When the students were asked whether a/5 or a/8 was greater, only 53 percent answered correctly. The authors believe that many of the participants could’ve been just guessing, since 36 percent were unable to explain why one was bigger.
The researchers said that since much of math education is just following formulas, students are incapable of tracking problems only slightly different than ones that they have encountered.
A student was asked in the study whether it was possible to check if 462 + 253 = 715. The student correctly answered that you could subtract 253 from 715, but when he was asked whether one could also do 715 – 462, the student “did not think so.”
Another set of questions checked to determine whether students would take advantage of relationships between problems to find easy solutions. These students were asked to solve the following problems: 10 × 3 = ; 10 × 13 = ; 20 × 13 = ; 30 × 13 = ; 31 × 13 = ; 29 × 13 = ; and 22 × 13 = .
Once problem two is solved, the third becomes easier by simply multiplying the answer by two. However, 77 percent of the students never took advantage of those relationships, and simply did the multiplication for each problem.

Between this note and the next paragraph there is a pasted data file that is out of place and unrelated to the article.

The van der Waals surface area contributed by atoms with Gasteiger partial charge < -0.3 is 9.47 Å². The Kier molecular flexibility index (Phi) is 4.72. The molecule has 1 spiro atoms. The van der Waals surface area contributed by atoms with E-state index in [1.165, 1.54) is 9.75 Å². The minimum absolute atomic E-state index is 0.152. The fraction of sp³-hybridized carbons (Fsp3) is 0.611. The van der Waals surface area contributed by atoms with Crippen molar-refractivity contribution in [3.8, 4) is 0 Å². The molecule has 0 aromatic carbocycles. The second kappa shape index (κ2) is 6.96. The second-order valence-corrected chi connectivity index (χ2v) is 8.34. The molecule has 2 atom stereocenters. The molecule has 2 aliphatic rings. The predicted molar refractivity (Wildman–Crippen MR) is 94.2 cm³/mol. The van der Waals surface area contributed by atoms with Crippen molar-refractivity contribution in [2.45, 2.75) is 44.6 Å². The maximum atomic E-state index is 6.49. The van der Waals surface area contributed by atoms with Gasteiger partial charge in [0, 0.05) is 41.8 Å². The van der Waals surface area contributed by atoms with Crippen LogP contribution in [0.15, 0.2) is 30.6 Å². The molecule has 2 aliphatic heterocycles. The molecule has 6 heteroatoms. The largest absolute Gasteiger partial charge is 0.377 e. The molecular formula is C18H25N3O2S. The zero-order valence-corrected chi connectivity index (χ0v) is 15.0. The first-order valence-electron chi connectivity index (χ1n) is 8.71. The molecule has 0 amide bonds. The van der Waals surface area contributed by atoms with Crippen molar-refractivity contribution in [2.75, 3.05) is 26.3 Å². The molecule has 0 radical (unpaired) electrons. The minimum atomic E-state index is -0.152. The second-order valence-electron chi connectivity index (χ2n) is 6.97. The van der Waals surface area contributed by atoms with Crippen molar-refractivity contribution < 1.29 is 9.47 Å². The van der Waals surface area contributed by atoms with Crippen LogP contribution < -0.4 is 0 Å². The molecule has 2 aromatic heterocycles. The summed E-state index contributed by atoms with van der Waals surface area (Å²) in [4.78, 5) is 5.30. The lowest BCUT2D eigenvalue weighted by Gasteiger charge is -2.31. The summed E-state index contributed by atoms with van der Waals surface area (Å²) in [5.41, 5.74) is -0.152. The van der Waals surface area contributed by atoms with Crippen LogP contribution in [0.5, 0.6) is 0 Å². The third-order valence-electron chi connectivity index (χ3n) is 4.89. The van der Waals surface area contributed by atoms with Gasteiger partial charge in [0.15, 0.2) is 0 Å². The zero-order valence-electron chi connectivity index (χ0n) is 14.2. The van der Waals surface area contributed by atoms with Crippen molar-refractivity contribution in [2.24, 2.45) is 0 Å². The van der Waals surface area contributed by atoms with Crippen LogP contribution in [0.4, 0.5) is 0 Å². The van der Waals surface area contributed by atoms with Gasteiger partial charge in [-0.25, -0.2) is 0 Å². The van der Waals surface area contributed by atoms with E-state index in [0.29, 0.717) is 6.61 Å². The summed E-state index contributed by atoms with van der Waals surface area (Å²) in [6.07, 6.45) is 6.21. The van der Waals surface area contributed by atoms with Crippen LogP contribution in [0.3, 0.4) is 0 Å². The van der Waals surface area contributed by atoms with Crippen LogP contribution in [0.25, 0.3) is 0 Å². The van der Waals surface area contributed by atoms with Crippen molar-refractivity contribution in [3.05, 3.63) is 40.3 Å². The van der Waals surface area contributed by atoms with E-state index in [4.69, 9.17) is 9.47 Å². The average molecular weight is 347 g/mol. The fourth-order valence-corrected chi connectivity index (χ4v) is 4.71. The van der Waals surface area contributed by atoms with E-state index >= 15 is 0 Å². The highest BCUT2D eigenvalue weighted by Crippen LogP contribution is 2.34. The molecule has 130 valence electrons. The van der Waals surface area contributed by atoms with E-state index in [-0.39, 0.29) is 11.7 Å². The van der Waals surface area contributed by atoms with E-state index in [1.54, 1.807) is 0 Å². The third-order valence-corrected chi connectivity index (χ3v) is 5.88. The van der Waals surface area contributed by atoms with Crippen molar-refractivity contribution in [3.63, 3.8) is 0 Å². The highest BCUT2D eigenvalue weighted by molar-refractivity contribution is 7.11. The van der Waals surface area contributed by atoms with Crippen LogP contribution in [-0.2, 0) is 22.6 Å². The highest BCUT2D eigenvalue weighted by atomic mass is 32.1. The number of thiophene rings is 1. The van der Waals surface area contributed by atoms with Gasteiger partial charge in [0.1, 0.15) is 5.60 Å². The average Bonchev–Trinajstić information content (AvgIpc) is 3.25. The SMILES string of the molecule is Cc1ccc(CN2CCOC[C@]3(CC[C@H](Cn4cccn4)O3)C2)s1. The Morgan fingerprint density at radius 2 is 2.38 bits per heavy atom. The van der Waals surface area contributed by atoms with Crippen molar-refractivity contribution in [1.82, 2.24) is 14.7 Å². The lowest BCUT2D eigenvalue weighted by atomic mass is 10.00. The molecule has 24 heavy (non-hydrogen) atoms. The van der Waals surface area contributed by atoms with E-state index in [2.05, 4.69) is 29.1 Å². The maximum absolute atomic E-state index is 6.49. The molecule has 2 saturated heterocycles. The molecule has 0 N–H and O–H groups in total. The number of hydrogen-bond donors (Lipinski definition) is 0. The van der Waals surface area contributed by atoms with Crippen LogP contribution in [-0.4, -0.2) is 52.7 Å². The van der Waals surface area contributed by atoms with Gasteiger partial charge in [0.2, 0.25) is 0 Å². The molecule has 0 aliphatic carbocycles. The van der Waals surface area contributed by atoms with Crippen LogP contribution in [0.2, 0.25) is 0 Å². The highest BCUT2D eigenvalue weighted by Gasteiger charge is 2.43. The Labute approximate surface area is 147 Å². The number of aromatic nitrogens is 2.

The researchers found that 77 percent of the students believed that math was not something that could be figured out, or that made sense. Instead, the students believed math was a step of procedures and rules to be memorized.
The team believes the results suggest that U.S. students may be able to do a lot better in math if they can develop a basic conceptual understanding.
“This finding helps make sense of the community college students’ lack of conceptual understanding,” Nate Kornell wrote in “Everybody is Stupid Except You,” published in Psychology Today. “They have been taught in a way that deprives them of the chance to work through the concepts they are being taught. No wonder they see math as an exercise in memorization.”
“The concepts are learnable. On the other hand, teaching mathematical concept is deceptively difficult. Teachers need high quality training, and more research (and funding) is needed to make that happen,” Kornell concluded.